It's been hard keeping up with all my shows lately, and just as one comes to an end another begins! Season three of Orphan Black has wrapped up quite satisfactorily, just in time for Humans to take its place. I've been casually keeping track of all the Merlin cast and have ended up watching most of their post-show projects (well, not so much Bradley as he hasn't yet been in anything that's caught my attention, though I heard iZombie was good) and Colin Morgan's involvement in Humans is certainly what drew me to the premise.
SPOILERS FOR JURASSIC WORLD
On grimmer note, I caught Jurassic World and was pretty horrified by what happened to Katie McGrath's character. I'm sure it won't do anything but help her career considering the sequence is one of the top talking points of the film, but still it just jarred very badly, both with the way it was staged (why such a long and gruesome death scene for such a minor character?) and how disproportionally deserved it felt (she played a woman whose heinous crime is being mildly disgruntled at having to babysit her boss's nephews).
And yes, I know the rebuttal to this is that dinosaurs don't care who does and doesn't deserve a gruesome death (trust me, I've only been told this a MILLION TIMES ALREADY) but my point is that the writer/director made the conscious decision to shoot the scene this way, which just felt over-the-top disturbing. This article sums up the issue far better than I have: The Strangely Cruel And Unusual Death In Jurassic World.
And just imagine for a second if Zara had managed to escape the mosasaurus tank. Seriously, just imagine that and tell me that wouldn't have been a million times cooler. The ultimate survival story.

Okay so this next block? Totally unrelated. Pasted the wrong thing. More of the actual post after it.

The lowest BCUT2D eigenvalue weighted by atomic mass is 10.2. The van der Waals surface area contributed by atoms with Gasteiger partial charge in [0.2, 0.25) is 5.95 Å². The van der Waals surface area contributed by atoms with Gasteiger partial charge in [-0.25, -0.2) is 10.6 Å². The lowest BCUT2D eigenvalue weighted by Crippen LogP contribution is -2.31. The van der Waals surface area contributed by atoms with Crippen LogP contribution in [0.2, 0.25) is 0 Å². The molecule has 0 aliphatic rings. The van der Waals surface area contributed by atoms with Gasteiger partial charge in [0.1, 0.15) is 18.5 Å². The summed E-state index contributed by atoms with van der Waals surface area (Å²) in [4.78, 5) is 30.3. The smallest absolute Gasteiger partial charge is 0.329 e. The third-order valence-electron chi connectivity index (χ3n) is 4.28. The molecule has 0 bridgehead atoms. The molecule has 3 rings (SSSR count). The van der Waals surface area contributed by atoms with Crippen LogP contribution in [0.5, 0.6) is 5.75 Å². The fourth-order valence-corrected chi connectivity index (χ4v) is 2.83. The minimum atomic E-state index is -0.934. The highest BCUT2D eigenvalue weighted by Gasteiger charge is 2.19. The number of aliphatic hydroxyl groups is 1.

Plus, I was disappointed that it broke the franchise's record of no on-screen female deaths. Ah well, at least I'll see Angel Coulby alive and kicking on The Tunnel next year.
Aside from that, my current shows are season two of Salem (coming to a close next week), Penny Dreadful (heading toward endgame) and Jonathan Strange and Mr Norrell. I've also been working my way steadily through Parks and Recreation (on hearing that it had come to a close I felt it was as good a time as any to watch it right from the beginning) and I have big plans to snuggle down this weekend with a bag of pick-n-mix lollies and all three seasons of The Borgias. I've been meaning to watch that for years, and it's time to finally put it under my belt.
Speaking of television shows, I'm not one to mock people for becoming overinvested in certain characters – wait, yes I am. Apparently McDreamy kicked the bucket over on Grey's Anatomy, and disgruntled fans have started a petition to have him resurrected. My favourite part is the bit where Shonda Rhimes is threatened with the Patriot Act.
But hey, like I said in my acceptance speech: it proves the power of stories.